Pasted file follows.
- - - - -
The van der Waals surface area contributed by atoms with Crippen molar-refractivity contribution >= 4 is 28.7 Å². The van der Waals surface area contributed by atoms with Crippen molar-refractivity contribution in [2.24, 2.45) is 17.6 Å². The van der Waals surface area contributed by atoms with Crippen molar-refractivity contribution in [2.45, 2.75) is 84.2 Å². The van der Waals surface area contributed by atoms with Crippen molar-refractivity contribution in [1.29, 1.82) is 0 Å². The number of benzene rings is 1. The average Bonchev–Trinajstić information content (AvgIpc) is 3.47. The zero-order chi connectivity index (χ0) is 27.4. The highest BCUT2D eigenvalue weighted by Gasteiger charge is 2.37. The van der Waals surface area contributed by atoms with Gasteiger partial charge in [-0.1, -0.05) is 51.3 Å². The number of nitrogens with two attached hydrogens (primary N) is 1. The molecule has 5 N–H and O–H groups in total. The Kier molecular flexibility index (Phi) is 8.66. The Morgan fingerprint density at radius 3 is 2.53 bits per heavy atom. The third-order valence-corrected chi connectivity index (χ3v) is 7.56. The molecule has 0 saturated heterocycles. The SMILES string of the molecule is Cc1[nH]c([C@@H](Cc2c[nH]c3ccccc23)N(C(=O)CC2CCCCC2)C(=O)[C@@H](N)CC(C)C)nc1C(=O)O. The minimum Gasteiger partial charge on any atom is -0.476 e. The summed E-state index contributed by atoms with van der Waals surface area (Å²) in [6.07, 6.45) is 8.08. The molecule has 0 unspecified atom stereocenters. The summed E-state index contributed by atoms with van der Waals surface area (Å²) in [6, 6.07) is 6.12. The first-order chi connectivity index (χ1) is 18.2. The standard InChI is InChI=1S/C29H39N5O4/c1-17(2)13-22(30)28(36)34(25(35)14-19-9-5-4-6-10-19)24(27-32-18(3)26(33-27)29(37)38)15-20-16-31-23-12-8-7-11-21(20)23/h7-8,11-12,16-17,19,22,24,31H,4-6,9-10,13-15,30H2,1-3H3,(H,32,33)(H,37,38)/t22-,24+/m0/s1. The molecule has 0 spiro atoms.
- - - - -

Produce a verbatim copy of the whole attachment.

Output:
The van der Waals surface area contributed by atoms with Crippen molar-refractivity contribution >= 4 is 28.7 Å². The van der Waals surface area contributed by atoms with Crippen molar-refractivity contribution in [2.24, 2.45) is 17.6 Å². The van der Waals surface area contributed by atoms with Crippen molar-refractivity contribution in [2.45, 2.75) is 84.2 Å². The van der Waals surface area contributed by atoms with Crippen molar-refractivity contribution in [1.29, 1.82) is 0 Å². The number of benzene rings is 1. The average Bonchev–Trinajstić information content (AvgIpc) is 3.47. The zero-order chi connectivity index (χ0) is 27.4. The highest BCUT2D eigenvalue weighted by Gasteiger charge is 2.37. The van der Waals surface area contributed by atoms with Gasteiger partial charge in [-0.1, -0.05) is 51.3 Å². The number of nitrogens with two attached hydrogens (primary N) is 1. The molecule has 5 N–H and O–H groups in total. The Kier molecular flexibility index (Phi) is 8.66. The Morgan fingerprint density at radius 3 is 2.53 bits per heavy atom. The third-order valence-corrected chi connectivity index (χ3v) is 7.56. The molecule has 0 saturated heterocycles. The SMILES string of the molecule is Cc1[nH]c([C@@H](Cc2c[nH]c3ccccc23)N(C(=O)CC2CCCCC2)C(=O)[C@@H](N)CC(C)C)nc1C(=O)O. The minimum Gasteiger partial charge on any atom is -0.476 e. The summed E-state index contributed by atoms with van der Waals surface area (Å²) in [6.07, 6.45) is 8.08. The molecule has 0 unspecified atom stereocenters. The summed E-state index contributed by atoms with van der Waals surface area (Å²) in [6, 6.07) is 6.12. The first-order chi connectivity index (χ1) is 18.2. The standard InChI is InChI=1S/C29H39N5O4/c1-17(2)13-22(30)28(36)34(25(35)14-19-9-5-4-6-10-19)24(27-32-18(3)26(33-27)29(37)38)15-20-16-31-23-12-8-7-11-21(20)23/h7-8,11-12,16-17,19,22,24,31H,4-6,9-10,13-15,30H2,1-3H3,(H,32,33)(H,37,38)/t22-,24+/m0/s1. The molecule has 0 spiro atoms.